Leveraging Patient-Derived Xenograft Models to Inform Clinical Characterization of Sarcoma That Would Impact Treatment
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AbstractSarcoma describes a rare family of cancers that arise in connective tissue which include fat, muscle, blood vessels, deep skin tissues, nerves, bone and cartilage. Sarcomas are typically described by two main types: soft tissue and bone. Soft tissue sarcomas comprise of less than 1% of all cancer diagnoses, and the American Cancer Society states that there will be 13,040 new cases of soft tissue sarcoma diagnoses. Within soft tissue sarcoma, there are over 50 described subtypes, but precise diagnosis is difficult due to lack of understanding of the biology and genetic background of these subtypes and the lack of resources for diagnostic tests. Regardless of diagnosis, though, there are few therapeutic options for these patients; better understanding of this disease and its subtypes could have the potential to identify new treatments or modify existing treatments for this rare and deadly disease.
Due to the rarity and diverse nature of this cancer type, conducting large genomic studies to determine underlying genetic mechanisms to this disease have been challenging. This study sought to first evaluate the current diagnosis process by IHC using mRNA expression data from an RNAseq experiment of 78 sarcoma patient-derived xenograft (PDX) models. First we determined if gene expression can be used as a proxy to protein expression and second we tested if there were genes that are not evaluable by IHC can differentiate the subtypes better or define new subtypes that have more clinical relevance. We evaluated these models as to how well they represent human disease by comparing subtype composition and gene expression patterns to the Cancer Genome Atlas’s (TCGA) sarcoma study that comprised of 256 sarcoma patients. We then used supervised and unsupervised methods to identify sarcoma groupings that may help generalize the disease better than the subtypes, with a focus on identifying clinically relevant differential gene expression that can also have a direct impact on treatment options for sarcoma patients. The findings from these clustering experiments were also compared to TCGA samples to determine clinical relevance, or translatability of these models, and patient population for trial recruitment or stratification for sarcoma patients.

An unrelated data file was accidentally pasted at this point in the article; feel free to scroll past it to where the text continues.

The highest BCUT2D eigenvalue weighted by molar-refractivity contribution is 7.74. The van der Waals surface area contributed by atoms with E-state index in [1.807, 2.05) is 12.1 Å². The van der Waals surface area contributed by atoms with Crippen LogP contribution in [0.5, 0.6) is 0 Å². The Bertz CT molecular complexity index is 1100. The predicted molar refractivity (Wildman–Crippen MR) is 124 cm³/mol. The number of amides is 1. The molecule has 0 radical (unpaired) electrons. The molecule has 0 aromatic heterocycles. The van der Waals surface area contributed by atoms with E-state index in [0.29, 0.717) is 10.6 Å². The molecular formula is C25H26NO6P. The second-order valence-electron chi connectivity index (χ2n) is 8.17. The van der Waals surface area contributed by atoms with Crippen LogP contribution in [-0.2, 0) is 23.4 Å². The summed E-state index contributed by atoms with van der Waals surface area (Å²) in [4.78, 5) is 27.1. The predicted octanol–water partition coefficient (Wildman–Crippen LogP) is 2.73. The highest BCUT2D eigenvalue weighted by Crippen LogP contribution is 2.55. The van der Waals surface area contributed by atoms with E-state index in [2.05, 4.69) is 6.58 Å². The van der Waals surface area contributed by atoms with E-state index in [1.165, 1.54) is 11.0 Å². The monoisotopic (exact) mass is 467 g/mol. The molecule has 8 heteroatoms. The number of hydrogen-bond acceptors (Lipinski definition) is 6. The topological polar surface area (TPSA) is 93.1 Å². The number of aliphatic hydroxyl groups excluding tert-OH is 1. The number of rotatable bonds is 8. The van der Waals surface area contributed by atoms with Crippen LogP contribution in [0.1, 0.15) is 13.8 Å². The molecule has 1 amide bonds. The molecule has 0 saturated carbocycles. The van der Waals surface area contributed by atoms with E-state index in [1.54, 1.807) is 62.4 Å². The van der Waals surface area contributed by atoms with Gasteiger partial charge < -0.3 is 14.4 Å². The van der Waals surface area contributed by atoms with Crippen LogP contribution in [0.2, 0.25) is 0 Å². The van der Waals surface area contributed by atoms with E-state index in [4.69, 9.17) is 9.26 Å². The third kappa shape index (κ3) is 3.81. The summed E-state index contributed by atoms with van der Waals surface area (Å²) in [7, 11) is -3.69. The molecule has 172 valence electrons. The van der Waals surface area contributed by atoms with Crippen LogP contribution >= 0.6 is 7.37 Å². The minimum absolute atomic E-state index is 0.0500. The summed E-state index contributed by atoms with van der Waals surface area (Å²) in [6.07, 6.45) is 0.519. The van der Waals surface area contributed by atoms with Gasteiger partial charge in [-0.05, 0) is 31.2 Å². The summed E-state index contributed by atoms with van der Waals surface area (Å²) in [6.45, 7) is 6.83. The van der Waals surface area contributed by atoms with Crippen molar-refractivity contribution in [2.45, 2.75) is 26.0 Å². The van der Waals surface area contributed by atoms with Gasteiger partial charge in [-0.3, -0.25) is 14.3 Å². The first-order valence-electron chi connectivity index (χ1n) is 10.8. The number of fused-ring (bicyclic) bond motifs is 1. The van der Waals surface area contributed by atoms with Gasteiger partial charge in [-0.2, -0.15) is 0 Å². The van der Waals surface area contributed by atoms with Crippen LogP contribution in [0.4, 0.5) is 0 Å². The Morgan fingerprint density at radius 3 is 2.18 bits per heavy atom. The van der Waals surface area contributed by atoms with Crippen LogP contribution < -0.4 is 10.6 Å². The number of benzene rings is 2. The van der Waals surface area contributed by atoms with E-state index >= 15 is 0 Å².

In addition to confirming that RNA measurements can be used as a potential replacement for IHC, we discovered a subsets of sarcoma PDX models with increased expression of VEGF-C, PRAME, CTLA-4 and MAGE-A gene family members. While the corroborating evidence in TCGA is weak as these genes were only up-regulated in <10% of sarcoma patients, but the subtypes that showed mRNA up-regulation were of the same subtypes that were identified in PDX models. These findings do have potential to have therapeutic impact by exploring the potential use of pazopanib for the VEGFC over-expressing sarcomas or the CTLA-4 expressing subtype could benefit from immune therapies such as ipilimumab. In general, this study showed the value of preclinical models and their ability to reflect the human disease. Future work in this area of sarcoma should include correlating response to targeted and immune-oncology treatment with genes of interest in sarcoma patients to inform on patient selection and stratification strategies.
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